Bike for the Brave

By Steven Blackwell
Steven Blackwell concludes his inspiring cross-country journey raising funds for Project Hero and honoring those who serve with a visit to the US Capitol and wreath laying ceremony at Arlington National Cemetery
It was early on the morning of May 16, 2015, that my world was rocked and the loss of a fellow cyclist left me beyond shocked. 
I was fifteen years old at the time and setting out to complete my second career Double Century Cycling Ride in Davis, California. I found a group of friendly cyclists and joined their paceline but trailed towards the tail of the paceline when they ramped up the pace. 
At mile five, we approached a T-intersection, and it was then that I witnessed the fatal results of an eighteen-wheeler tragically striking a cyclist. I was shocked and struggled to process and effectively cope with the tragic loss. My relationships among family and friends deteriorated. I found myself stuck in a downward spiral until a mentor suggested to me that helping others can aid the healing process. 
Some time passed, and after a fair amount of thought, I was reminded of a childhood dream of mine: cycling across the United States. I put more thought into cycling before the accident.  I found myself reflecting on the priceless experience I had while riding the first day of Project Hero’s 2013 California Challenger Series. I then thought of how miniscule my circumstances were in comparison to the great sacrifices our Veterans and First Responders make daily. It was then that I started to plan what was soon to be a life-changing project. 
The planning began, and as my desk quickly became a cluttered mess, bags from sleepless nights began to form under my eyes as the race was on.  I met with some of my mentors and sought guidance on how to plan and approach a project of this nature. Then, I picked up the phone and called John Wordin. He approved the plan, gave me wise words of wisdom and then the project officially began.
I dipped my wheel in the Pacific Ocean at Florence, Oregon, on June 12, 2017, and set out on a truly life-changing experience while raising funds and awareness for a truly remarkable organization, Project Hero. 
Along my journey, I met numerous Veterans, First Responders and supporters. I had an even greater privilege of riding alongside a few of them, including Jeff Larson, Steve Gray, Kevin Binkley and Ray Clark, ultimately all riders who took part in the 2017 Great Lakes Challenge. I found myself striving to find a word greater than “inspiring” to accurately describe the time I spent riding alongside my heroes. I learned a lot about myself too while riding through the mountainous landscapes of Colorado and the flat cornfields of Kansas.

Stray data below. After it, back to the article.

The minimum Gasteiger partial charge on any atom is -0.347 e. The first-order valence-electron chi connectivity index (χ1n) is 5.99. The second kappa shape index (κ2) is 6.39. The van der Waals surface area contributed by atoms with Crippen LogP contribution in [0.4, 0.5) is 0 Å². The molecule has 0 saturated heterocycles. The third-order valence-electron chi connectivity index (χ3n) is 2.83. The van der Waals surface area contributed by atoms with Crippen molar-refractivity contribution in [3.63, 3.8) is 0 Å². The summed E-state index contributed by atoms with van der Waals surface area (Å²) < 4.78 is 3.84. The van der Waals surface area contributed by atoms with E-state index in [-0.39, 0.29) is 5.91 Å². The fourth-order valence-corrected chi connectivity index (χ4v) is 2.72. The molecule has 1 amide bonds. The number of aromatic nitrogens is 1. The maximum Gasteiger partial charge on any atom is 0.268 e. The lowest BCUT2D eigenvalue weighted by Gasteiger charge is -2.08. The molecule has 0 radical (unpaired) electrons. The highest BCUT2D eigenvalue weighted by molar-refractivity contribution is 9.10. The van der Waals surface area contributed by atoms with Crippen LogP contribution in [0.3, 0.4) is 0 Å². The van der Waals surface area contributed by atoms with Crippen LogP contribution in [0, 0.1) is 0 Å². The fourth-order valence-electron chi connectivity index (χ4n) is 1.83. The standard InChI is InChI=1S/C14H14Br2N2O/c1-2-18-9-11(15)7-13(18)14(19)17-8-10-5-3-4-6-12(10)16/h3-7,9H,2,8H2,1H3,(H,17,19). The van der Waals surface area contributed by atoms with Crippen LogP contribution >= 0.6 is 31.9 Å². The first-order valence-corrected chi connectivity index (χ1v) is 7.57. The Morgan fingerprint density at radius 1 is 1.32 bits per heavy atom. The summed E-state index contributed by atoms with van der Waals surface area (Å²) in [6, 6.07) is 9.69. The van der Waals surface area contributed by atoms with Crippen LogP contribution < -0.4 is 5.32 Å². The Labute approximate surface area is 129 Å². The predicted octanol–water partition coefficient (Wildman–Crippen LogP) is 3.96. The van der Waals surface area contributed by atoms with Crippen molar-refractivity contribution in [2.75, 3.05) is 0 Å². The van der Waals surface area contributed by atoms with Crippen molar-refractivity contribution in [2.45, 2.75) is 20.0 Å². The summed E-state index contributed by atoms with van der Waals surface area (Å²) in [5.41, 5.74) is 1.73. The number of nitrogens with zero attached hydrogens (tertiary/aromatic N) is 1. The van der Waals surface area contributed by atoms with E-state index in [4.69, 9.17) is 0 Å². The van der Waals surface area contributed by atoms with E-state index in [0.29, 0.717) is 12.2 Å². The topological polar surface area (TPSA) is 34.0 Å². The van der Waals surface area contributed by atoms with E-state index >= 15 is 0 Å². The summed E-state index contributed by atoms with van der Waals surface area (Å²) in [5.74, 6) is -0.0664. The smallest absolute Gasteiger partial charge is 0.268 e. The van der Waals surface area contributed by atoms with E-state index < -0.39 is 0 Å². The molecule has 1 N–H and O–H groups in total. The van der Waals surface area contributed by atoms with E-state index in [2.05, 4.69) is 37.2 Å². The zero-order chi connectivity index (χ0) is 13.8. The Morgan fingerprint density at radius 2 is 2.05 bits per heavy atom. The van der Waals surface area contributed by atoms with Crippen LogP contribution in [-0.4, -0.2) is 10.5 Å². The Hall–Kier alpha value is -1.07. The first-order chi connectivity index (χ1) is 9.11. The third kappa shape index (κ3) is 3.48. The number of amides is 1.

It was the little things I learned to appreciate, like Chamois Butt’r after doing six centuries a week, baby wipes when showers weren’t available for five days, and a warm fire when early morning temperatures didn’t rise above thirty degrees. I met many kind of people along the route, ranging from foreigners to ranchers, each with their own story willing to offer words of wisdom. 
My faith in humanity was restored after countless acts of kindness were frequently displayed on the roadside by complete strangers. While the finish line became closer, my emotions grew stronger. I found myself contemplating whether to slow down or speed up. My therapeutic thirty-six-day journey was soon coming to an abrupt ending. 
The solution was simple because everyone always tells you to pedal hard; and so we did, which made me realize every finish line is just the marking of a new starting line, and that my journey of giving back didn’t have to end with the completion of this ride. 
On July 17, 2017, Kevin Binkley and Ray Clark brought me in to the finish line on the Capitol Steps of D.C. to be welcomed by Congressman Jeff Denham and Project Hero Staff Members Tiffini Skuce and Rodney Hall. Five days later, on July 22, 2017, I was privileged to help lay a wreath on behalf of Project Hero at the Tomb of the Unknown Soldier and commemorate the great sacrifices paid for our freedoms. 
I thank John Wordin for running a remarkable program, Tiffini Skuce for doing an amazing job of capturing such precious moments and Peter Bylsma for his persistence in getting positive articles in the media.

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